I feel that Eagle represents a far greater ideological threat to Corbyn than a man who was clearly reluctant to leave the shadow cabinet in the first place and has spent recent days locked in meetings trying to find a ‘compromise’.

There is no compromise with the climate that led to a brick being thrown through Angela Eagle’s window and threats of violence becoming the norm.

There is no compromise with John McDonnell’s expletive-laden ranting and commitment to extra-parliamentary socialism.

There is no compromise with the return of the very worst of the 1980s.

Things have now gone too far.

Corbyn needs to be faced down by someone who actually wants to reclaim the Labour Party and wave good bye to the destructive forces that have wrecked it in under a year.  Not someone looking naively for hopeless deals.

This is now make or break. 

Saturday, 9 July 2016

This is a confrontation that can't be avoided. But the long-term future looks bleak.

So the battle has been joined. The revolt by Labour MPs – denounced as a ‘chicken coup’ by Corbyn supporters online – turns out to be serious. After the Party made a disastrous decision to elect the Islington leftist last summer, the chickens have actually come home to roost.

As Angela Eagle prepares to launch her challenge at a smart central London venue on Monday morning, there are two important questions to be answered.

The first is whether Owen Smith will stake his own claim to be the challenger. The MP for Pontypridd is viewed as much more sympathetic to the embattled socialist incumbent and only resigned very reluctantly from the shadow cabinet. He has been vocally supportive of the ill-fated ‘peace deal’ proposed by Deputy Leader Tom Watson and some representatives of the trade unions.

If Smith has any remaining ambitions, it needs to be made clear to him very firmly that there can be only one challenger. Angela Eagle presents much more of a serious ideological counterpoint to Corbyn, which is important. This election is only worth winning if it sets Labour back on the road towards electability. Smith’s pronouncements give me no confidence in that regard.

The second question is whether Corbyn even makes it on to the ballot paper. Conflicting legal advice on this question might lead to a High Court judge making the ultimate decision.

While Neil Kinnock maintains the precedent is for the incumbent leader to obtain nominations in the same way as challengers, others worry that a ballot paper without Jez’s name might not go down too well with his vehement and increasingly belligerent supporters. It may be that the PLP wants to avoid accusations of some kind of fix.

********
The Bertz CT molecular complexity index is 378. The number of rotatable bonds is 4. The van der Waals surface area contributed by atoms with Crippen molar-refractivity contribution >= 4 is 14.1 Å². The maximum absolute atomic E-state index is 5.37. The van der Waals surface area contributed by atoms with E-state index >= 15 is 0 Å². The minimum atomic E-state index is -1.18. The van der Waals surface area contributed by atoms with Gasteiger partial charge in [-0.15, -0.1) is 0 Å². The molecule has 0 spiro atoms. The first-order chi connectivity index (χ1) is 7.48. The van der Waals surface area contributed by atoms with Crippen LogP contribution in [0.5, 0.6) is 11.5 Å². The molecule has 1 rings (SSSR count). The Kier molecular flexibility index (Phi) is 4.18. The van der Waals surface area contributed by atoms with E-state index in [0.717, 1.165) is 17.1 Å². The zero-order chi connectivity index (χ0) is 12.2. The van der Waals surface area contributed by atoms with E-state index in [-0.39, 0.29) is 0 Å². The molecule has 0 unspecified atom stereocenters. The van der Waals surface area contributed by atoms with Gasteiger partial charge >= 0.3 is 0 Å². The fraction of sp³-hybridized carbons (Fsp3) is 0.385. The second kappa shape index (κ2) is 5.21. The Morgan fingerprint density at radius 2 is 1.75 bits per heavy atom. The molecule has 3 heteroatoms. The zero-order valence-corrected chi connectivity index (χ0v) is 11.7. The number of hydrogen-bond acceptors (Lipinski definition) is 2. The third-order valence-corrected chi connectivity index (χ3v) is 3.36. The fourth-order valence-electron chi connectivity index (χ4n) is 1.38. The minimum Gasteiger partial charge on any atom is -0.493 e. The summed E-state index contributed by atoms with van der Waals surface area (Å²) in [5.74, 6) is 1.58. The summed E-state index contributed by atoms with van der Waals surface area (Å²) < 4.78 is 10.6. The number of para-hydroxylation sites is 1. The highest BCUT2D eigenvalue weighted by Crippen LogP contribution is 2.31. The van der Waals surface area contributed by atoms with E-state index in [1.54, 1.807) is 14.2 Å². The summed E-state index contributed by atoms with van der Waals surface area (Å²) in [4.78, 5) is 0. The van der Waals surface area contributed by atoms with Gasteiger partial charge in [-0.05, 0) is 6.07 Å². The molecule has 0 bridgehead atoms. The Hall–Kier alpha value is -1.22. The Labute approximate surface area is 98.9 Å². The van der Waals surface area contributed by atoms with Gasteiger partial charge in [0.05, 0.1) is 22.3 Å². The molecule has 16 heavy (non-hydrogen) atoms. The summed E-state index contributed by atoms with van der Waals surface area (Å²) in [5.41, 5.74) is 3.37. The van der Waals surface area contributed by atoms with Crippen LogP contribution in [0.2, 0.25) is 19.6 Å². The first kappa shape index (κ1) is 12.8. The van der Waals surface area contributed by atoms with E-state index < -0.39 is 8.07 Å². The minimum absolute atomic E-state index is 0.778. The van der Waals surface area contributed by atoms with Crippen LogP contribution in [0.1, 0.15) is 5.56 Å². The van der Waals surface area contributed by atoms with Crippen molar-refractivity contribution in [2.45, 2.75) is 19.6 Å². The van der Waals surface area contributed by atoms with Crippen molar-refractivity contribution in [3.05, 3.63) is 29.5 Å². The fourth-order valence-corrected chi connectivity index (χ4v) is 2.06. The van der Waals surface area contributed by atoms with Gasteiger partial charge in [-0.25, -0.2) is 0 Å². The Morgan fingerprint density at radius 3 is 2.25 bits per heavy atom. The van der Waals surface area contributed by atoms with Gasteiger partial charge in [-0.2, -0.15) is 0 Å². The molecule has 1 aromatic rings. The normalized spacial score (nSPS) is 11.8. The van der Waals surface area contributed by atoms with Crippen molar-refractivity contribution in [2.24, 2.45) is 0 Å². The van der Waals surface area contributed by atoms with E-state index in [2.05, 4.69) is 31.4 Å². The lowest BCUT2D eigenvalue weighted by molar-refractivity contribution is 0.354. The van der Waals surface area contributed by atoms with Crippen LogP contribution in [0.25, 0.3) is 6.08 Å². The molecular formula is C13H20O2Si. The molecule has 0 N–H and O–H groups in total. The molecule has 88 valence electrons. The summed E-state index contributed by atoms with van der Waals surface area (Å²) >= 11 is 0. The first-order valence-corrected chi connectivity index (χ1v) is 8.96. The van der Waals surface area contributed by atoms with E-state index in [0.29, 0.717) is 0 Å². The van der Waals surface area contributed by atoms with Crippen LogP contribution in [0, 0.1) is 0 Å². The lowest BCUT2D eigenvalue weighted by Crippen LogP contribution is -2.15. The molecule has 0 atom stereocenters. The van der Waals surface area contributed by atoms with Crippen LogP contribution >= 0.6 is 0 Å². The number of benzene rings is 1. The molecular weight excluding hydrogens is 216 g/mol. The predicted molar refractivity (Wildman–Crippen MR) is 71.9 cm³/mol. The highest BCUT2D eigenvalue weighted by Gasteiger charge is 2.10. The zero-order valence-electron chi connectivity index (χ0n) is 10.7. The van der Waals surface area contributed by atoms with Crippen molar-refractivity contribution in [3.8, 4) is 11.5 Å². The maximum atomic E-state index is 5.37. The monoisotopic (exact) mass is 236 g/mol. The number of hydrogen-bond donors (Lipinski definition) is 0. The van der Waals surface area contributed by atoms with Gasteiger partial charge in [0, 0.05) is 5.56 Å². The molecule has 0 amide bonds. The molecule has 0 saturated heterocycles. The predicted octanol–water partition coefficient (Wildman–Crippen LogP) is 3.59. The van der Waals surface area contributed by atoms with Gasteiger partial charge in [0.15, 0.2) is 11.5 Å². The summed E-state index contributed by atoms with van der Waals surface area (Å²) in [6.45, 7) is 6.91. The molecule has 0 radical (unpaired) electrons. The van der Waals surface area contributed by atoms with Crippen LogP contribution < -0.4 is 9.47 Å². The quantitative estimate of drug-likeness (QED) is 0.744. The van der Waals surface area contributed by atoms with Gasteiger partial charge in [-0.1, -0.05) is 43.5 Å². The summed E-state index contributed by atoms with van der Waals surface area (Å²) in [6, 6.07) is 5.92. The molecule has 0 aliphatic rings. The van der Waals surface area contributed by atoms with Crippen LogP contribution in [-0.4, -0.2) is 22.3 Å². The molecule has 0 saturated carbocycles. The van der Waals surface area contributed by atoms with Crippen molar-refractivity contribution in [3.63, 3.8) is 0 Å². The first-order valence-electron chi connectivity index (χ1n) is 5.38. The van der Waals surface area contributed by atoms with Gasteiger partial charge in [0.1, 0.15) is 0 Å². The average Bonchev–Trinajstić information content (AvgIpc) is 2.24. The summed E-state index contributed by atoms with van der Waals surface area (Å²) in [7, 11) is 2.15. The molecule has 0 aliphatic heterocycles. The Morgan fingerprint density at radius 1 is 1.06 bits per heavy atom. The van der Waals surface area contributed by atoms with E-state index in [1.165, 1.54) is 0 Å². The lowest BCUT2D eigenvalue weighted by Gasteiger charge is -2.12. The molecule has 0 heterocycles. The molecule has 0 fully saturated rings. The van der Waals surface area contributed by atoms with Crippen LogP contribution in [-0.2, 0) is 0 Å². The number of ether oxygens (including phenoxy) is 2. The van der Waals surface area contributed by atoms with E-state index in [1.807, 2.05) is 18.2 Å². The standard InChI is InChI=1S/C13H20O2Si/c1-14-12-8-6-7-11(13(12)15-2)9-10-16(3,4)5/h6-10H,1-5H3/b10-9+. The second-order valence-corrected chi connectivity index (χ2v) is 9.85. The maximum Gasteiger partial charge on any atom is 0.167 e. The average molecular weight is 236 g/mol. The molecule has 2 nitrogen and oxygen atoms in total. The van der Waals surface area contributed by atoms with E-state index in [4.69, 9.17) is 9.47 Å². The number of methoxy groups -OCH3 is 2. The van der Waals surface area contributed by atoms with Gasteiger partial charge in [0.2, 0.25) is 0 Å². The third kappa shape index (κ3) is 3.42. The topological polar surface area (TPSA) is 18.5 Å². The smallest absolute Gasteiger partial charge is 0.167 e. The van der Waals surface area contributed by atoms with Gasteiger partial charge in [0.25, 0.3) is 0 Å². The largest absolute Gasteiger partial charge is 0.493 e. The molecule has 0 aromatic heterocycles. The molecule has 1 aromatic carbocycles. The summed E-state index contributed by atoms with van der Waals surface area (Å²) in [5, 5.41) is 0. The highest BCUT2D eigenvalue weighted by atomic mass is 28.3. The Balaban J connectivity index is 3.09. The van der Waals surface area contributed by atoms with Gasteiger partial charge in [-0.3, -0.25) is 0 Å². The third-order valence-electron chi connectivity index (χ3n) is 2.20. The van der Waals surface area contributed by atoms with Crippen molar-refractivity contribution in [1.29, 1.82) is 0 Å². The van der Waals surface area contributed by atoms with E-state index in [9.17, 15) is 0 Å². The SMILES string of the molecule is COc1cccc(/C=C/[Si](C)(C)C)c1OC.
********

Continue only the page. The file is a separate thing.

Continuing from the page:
It is hard to see Angela Eagle winning, although on this occasion, I would tend to agree with the Corbynistas that the winning of elections isn’t the most important thing, as long as we stand up for what is right. Some people speculate that Angela might be a stalking horse, but the really credible candidates – David Miliband, Sadiq Khan, Chuka Umunna and Alan Johnson – are all unavailable or probably have too much sense to get involved.

This may well turn out to be a final and pivotal contest for the very soul of a party which has existed since 1900. It is a party which was founded to achieve progress for working people and has huge achievements to its name. We only have to scratch the surface to find momentous changes forged by Labour, which have shaped the lives of everyone in the UK.

The National Health Service. The modern welfare state. Comprehensive education. The Open University. The first legislation against racial and sexual discrimination. The national minimum wage.  Devolution of power to Scotland, Wales and London. Freedom of information.

In the space of just under a year, this proud party with its incredible track record, has been brought to its knees. Why? Because its membership – wholly unrepresentative of Labour voters, let alone the Tory and UKIP voters Labour needs to win back – deliberately opted for political oblivion and irrelevance.

The members were warned a thousand times that Corbyn’s 80s-style metropolitan socialism could never have a wide appeal in 2016. They saw the evidence of the veteran left-winger’s poor communication skills and lack of natural leadership ability. But, swelled by large numbers of three-pound fly-by-nights, they set in train a series of events which has been truly catastrophic.